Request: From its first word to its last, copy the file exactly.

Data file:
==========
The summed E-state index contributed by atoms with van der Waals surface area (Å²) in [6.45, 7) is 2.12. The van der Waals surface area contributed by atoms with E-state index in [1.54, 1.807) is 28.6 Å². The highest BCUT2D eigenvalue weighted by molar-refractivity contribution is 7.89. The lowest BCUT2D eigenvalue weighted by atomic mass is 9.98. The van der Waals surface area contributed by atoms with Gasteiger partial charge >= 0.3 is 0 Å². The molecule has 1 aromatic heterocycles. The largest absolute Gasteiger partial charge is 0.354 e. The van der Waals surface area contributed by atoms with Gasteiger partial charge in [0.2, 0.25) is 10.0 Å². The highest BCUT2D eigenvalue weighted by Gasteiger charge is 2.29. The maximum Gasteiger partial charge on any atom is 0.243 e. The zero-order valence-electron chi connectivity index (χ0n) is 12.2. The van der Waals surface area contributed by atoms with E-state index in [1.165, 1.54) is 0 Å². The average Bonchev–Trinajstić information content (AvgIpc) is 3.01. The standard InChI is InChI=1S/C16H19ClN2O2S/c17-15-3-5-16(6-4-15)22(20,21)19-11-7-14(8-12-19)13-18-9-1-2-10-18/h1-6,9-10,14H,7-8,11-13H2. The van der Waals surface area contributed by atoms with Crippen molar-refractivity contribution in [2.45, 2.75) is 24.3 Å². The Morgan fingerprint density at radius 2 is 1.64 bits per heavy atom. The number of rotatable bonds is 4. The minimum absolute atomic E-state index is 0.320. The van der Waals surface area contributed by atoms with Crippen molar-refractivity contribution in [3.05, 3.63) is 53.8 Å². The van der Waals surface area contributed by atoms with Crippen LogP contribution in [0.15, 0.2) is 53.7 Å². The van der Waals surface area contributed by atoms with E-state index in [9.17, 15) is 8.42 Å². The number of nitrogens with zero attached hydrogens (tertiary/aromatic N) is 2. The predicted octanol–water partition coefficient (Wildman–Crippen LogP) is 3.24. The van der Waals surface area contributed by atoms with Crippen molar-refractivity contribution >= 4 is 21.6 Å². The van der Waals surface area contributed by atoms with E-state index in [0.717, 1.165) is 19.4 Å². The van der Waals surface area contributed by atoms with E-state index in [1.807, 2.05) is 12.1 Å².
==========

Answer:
The summed E-state index contributed by atoms with van der Waals surface area (Å²) in [6.45, 7) is 2.12. The van der Waals surface area contributed by atoms with E-state index in [1.54, 1.807) is 28.6 Å². The highest BCUT2D eigenvalue weighted by molar-refractivity contribution is 7.89. The lowest BCUT2D eigenvalue weighted by atomic mass is 9.98. The van der Waals surface area contributed by atoms with Gasteiger partial charge >= 0.3 is 0 Å². The molecule has 1 aromatic heterocycles. The largest absolute Gasteiger partial charge is 0.354 e. The van der Waals surface area contributed by atoms with Gasteiger partial charge in [0.2, 0.25) is 10.0 Å². The highest BCUT2D eigenvalue weighted by Gasteiger charge is 2.29. The maximum Gasteiger partial charge on any atom is 0.243 e. The zero-order valence-electron chi connectivity index (χ0n) is 12.2. The van der Waals surface area contributed by atoms with E-state index in [1.165, 1.54) is 0 Å². The average Bonchev–Trinajstić information content (AvgIpc) is 3.01. The standard InChI is InChI=1S/C16H19ClN2O2S/c17-15-3-5-16(6-4-15)22(20,21)19-11-7-14(8-12-19)13-18-9-1-2-10-18/h1-6,9-10,14H,7-8,11-13H2. The van der Waals surface area contributed by atoms with Crippen molar-refractivity contribution in [2.45, 2.75) is 24.3 Å². The Morgan fingerprint density at radius 2 is 1.64 bits per heavy atom. The number of rotatable bonds is 4. The minimum absolute atomic E-state index is 0.320. The van der Waals surface area contributed by atoms with Crippen molar-refractivity contribution in [3.05, 3.63) is 53.8 Å². The van der Waals surface area contributed by atoms with Crippen LogP contribution in [0.15, 0.2) is 53.7 Å². The van der Waals surface area contributed by atoms with E-state index in [9.17, 15) is 8.42 Å². The number of nitrogens with zero attached hydrogens (tertiary/aromatic N) is 2. The predicted octanol–water partition coefficient (Wildman–Crippen LogP) is 3.24. The van der Waals surface area contributed by atoms with Crippen molar-refractivity contribution >= 4 is 21.6 Å². The van der Waals surface area contributed by atoms with E-state index in [0.717, 1.165) is 19.4 Å². The van der Waals surface area contributed by atoms with E-state index in [1.807, 2.05) is 12.1 Å².